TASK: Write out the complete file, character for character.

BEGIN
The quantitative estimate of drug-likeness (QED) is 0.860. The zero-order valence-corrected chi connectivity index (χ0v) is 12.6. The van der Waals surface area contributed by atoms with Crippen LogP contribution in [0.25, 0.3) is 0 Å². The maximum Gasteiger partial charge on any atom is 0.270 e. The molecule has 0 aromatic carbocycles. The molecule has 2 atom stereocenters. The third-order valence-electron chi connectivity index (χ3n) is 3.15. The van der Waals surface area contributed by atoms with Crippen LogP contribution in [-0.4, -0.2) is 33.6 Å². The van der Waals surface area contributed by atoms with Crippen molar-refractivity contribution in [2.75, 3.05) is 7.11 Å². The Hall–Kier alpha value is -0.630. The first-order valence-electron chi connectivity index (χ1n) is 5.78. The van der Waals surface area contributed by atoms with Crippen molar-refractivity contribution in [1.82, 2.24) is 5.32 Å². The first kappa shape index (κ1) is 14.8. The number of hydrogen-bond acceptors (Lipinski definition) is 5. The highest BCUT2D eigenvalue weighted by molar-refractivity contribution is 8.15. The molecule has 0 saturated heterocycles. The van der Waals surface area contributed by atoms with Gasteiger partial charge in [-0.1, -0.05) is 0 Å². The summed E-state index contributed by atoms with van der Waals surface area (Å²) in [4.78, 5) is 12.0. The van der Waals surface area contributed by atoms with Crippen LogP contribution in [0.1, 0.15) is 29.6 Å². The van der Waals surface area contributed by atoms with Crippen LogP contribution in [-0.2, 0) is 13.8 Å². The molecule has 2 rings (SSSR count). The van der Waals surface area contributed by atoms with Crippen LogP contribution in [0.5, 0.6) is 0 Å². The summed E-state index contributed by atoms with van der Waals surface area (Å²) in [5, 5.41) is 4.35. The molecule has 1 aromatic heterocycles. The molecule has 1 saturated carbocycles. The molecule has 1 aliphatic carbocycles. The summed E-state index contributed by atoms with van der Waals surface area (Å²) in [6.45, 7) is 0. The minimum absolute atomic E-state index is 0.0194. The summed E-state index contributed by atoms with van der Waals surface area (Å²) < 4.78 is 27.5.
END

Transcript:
The quantitative estimate of drug-likeness (QED) is 0.860. The zero-order valence-corrected chi connectivity index (χ0v) is 12.6. The van der Waals surface area contributed by atoms with Crippen LogP contribution in [0.25, 0.3) is 0 Å². The maximum Gasteiger partial charge on any atom is 0.270 e. The molecule has 0 aromatic carbocycles. The molecule has 2 atom stereocenters. The third-order valence-electron chi connectivity index (χ3n) is 3.15. The van der Waals surface area contributed by atoms with Crippen LogP contribution in [-0.4, -0.2) is 33.6 Å². The van der Waals surface area contributed by atoms with Crippen molar-refractivity contribution in [2.75, 3.05) is 7.11 Å². The Hall–Kier alpha value is -0.630. The first-order valence-electron chi connectivity index (χ1n) is 5.78. The van der Waals surface area contributed by atoms with Crippen molar-refractivity contribution in [1.82, 2.24) is 5.32 Å². The first kappa shape index (κ1) is 14.8. The number of hydrogen-bond acceptors (Lipinski definition) is 5. The highest BCUT2D eigenvalue weighted by molar-refractivity contribution is 8.15. The molecule has 0 saturated heterocycles. The van der Waals surface area contributed by atoms with Gasteiger partial charge in [-0.1, -0.05) is 0 Å². The summed E-state index contributed by atoms with van der Waals surface area (Å²) in [4.78, 5) is 12.0. The van der Waals surface area contributed by atoms with Crippen LogP contribution in [0.1, 0.15) is 29.6 Å². The van der Waals surface area contributed by atoms with Crippen LogP contribution in [-0.2, 0) is 13.8 Å². The molecule has 2 rings (SSSR count). The van der Waals surface area contributed by atoms with Crippen LogP contribution in [0.5, 0.6) is 0 Å². The summed E-state index contributed by atoms with van der Waals surface area (Å²) in [5, 5.41) is 4.35. The molecule has 1 aromatic heterocycles. The molecule has 1 saturated carbocycles. The molecule has 1 aliphatic carbocycles. The summed E-state index contributed by atoms with van der Waals surface area (Å²) in [6.45, 7) is 0. The minimum absolute atomic E-state index is 0.0194. The summed E-state index contributed by atoms with van der Waals surface area (Å²) < 4.78 is 27.5.